Federated Farmers rejects 'treason' call over cow exports to China

Cows (file)
Animal rights groups want the trade stopped (file)

Federated Farmers is confident a Saudi businessman will meet livestock exporter criteria for transporting more than 5000 cows to China.

Sheik Hamood Al-Ali Al-Khalaf's ship Awassi Express is on its way to Napier to pick up the livestock, despite the fact he has a chequered past with animal welfare.

Animal rights group SAFE said there was no guarantee how the animals would be treated once in China.

"They will be slaughtered, for instance, without stunning as is required in New Zealand."

But Federated Farmers says people are overreacting.

"In the last decade-and-a-half we've been doing it pretty well - obviously there are good systems in place," says spokesman Andrew Hoggard.

"We've just got to make sure whether this carrier has done this route before or not. To me, that would be the thing to check out - that this carrier upholds those high standards.

Mr Hoggard says our cattle aren't bred for Chinese farming styles, or their climate.

"They're doing a very different farm system to us, which is primarily pasture-based. They're buying cows off us - we're probably the wrong people to be buying cows off for their farm system."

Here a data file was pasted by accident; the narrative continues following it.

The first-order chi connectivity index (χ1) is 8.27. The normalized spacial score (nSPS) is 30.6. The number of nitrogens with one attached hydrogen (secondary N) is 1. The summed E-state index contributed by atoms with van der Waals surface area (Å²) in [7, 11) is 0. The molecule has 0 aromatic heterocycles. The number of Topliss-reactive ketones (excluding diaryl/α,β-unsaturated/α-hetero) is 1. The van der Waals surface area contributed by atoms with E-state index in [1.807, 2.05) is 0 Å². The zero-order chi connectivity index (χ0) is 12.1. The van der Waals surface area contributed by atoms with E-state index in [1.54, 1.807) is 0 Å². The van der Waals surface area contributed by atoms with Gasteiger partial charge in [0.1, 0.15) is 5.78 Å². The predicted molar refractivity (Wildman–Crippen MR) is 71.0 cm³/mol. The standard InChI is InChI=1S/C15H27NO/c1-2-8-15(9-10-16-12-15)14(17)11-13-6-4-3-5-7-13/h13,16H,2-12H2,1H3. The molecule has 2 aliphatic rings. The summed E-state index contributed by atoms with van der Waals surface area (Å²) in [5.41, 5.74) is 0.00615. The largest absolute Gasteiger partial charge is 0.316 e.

Mr Al-Khalaf was at the centre of the long-running controversy over the export of 900 pregnant ewes to his Saudi Arabian farm two years ago.

"It's economic treason," said New Zealand First leader Winston Peters. "There's no shortcut through what they're trying to do here... we're just wantonly making competition for ourselves."

Labour's primary industries spokesperson Damien O'Connor also said it would hurt Kiwi farmers.

"If we're selling our best genetics to the Chinese, then that makes it harder for us to compete in that Chinese market."

But Mr Hoggard says if the Chinese aren't as good at farming as Kiwis, it won't matter.

"There's an assumption that's it's all about the cows. The reality is you could give a top farmer some pretty poor cows, and he'd still probably do better production than the average. There's a big human component to it."